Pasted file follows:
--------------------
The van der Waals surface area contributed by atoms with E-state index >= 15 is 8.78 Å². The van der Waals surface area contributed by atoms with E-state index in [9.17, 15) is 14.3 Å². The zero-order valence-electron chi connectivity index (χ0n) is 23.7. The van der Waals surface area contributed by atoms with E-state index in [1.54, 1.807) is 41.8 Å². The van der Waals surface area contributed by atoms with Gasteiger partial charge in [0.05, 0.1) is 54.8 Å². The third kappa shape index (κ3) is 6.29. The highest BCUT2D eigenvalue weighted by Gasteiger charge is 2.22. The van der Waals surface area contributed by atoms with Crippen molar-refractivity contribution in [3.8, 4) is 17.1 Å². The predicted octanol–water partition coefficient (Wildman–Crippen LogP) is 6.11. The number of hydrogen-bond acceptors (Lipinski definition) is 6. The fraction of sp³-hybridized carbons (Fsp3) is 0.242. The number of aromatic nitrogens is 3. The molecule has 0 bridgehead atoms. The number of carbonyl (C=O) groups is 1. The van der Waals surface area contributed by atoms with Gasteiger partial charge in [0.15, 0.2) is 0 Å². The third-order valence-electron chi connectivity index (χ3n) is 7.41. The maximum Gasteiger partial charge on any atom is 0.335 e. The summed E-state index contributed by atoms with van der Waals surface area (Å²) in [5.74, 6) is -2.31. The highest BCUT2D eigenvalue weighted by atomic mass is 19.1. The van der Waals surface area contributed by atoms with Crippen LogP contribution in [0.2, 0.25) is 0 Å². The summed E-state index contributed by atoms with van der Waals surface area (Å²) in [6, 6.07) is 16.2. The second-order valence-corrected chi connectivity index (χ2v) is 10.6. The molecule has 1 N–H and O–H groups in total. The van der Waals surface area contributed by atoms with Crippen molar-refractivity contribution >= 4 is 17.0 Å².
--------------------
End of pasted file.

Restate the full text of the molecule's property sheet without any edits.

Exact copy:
The van der Waals surface area contributed by atoms with E-state index >= 15 is 8.78 Å². The van der Waals surface area contributed by atoms with E-state index in [9.17, 15) is 14.3 Å². The zero-order valence-electron chi connectivity index (χ0n) is 23.7. The van der Waals surface area contributed by atoms with E-state index in [1.54, 1.807) is 41.8 Å². The van der Waals surface area contributed by atoms with Gasteiger partial charge in [0.05, 0.1) is 54.8 Å². The third kappa shape index (κ3) is 6.29. The highest BCUT2D eigenvalue weighted by Gasteiger charge is 2.22. The van der Waals surface area contributed by atoms with Crippen molar-refractivity contribution in [3.8, 4) is 17.1 Å². The predicted octanol–water partition coefficient (Wildman–Crippen LogP) is 6.11. The number of hydrogen-bond acceptors (Lipinski definition) is 6. The fraction of sp³-hybridized carbons (Fsp3) is 0.242. The number of aromatic nitrogens is 3. The molecule has 0 bridgehead atoms. The number of carbonyl (C=O) groups is 1. The van der Waals surface area contributed by atoms with Gasteiger partial charge in [0.15, 0.2) is 0 Å². The third-order valence-electron chi connectivity index (χ3n) is 7.41. The maximum Gasteiger partial charge on any atom is 0.335 e. The summed E-state index contributed by atoms with van der Waals surface area (Å²) in [5.74, 6) is -2.31. The highest BCUT2D eigenvalue weighted by atomic mass is 19.1. The van der Waals surface area contributed by atoms with Crippen LogP contribution in [0.2, 0.25) is 0 Å². The summed E-state index contributed by atoms with van der Waals surface area (Å²) in [6, 6.07) is 16.2. The second-order valence-corrected chi connectivity index (χ2v) is 10.6. The molecule has 1 N–H and O–H groups in total. The van der Waals surface area contributed by atoms with Crippen molar-refractivity contribution >= 4 is 17.0 Å².